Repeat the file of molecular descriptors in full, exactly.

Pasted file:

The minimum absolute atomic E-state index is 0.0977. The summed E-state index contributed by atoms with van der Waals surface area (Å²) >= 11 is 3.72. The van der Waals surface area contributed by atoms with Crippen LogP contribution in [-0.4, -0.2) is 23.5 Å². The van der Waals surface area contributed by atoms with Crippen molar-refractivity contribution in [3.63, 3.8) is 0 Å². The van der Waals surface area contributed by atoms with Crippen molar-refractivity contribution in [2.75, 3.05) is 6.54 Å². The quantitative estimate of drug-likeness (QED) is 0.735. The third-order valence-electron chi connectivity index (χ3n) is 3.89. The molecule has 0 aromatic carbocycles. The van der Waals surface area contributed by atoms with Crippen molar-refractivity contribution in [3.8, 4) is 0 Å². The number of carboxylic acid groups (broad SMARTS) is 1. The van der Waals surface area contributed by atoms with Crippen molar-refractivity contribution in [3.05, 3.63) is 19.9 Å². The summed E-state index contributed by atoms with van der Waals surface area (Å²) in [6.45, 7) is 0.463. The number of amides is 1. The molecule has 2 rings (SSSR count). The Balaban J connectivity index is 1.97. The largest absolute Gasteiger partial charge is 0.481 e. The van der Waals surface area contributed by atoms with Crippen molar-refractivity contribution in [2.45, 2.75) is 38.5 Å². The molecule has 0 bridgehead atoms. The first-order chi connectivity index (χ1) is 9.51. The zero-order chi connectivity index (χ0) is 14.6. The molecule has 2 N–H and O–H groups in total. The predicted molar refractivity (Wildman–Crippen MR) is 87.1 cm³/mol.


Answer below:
The minimum absolute atomic E-state index is 0.0977. The summed E-state index contributed by atoms with van der Waals surface area (Å²) >= 11 is 3.72. The van der Waals surface area contributed by atoms with Crippen LogP contribution in [-0.4, -0.2) is 23.5 Å². The van der Waals surface area contributed by atoms with Crippen molar-refractivity contribution in [3.63, 3.8) is 0 Å². The van der Waals surface area contributed by atoms with Crippen molar-refractivity contribution in [2.75, 3.05) is 6.54 Å². The quantitative estimate of drug-likeness (QED) is 0.735. The third-order valence-electron chi connectivity index (χ3n) is 3.89. The molecule has 0 aromatic carbocycles. The van der Waals surface area contributed by atoms with Crippen molar-refractivity contribution in [3.8, 4) is 0 Å². The number of carboxylic acid groups (broad SMARTS) is 1. The van der Waals surface area contributed by atoms with Crippen molar-refractivity contribution in [3.05, 3.63) is 19.9 Å². The summed E-state index contributed by atoms with van der Waals surface area (Å²) in [6.45, 7) is 0.463. The number of amides is 1. The molecule has 2 rings (SSSR count). The Balaban J connectivity index is 1.97. The largest absolute Gasteiger partial charge is 0.481 e. The van der Waals surface area contributed by atoms with Crippen molar-refractivity contribution in [2.45, 2.75) is 38.5 Å². The molecule has 0 bridgehead atoms. The first-order chi connectivity index (χ1) is 9.51. The zero-order chi connectivity index (χ0) is 14.6. The molecule has 2 N–H and O–H groups in total. The predicted molar refractivity (Wildman–Crippen MR) is 87.1 cm³/mol.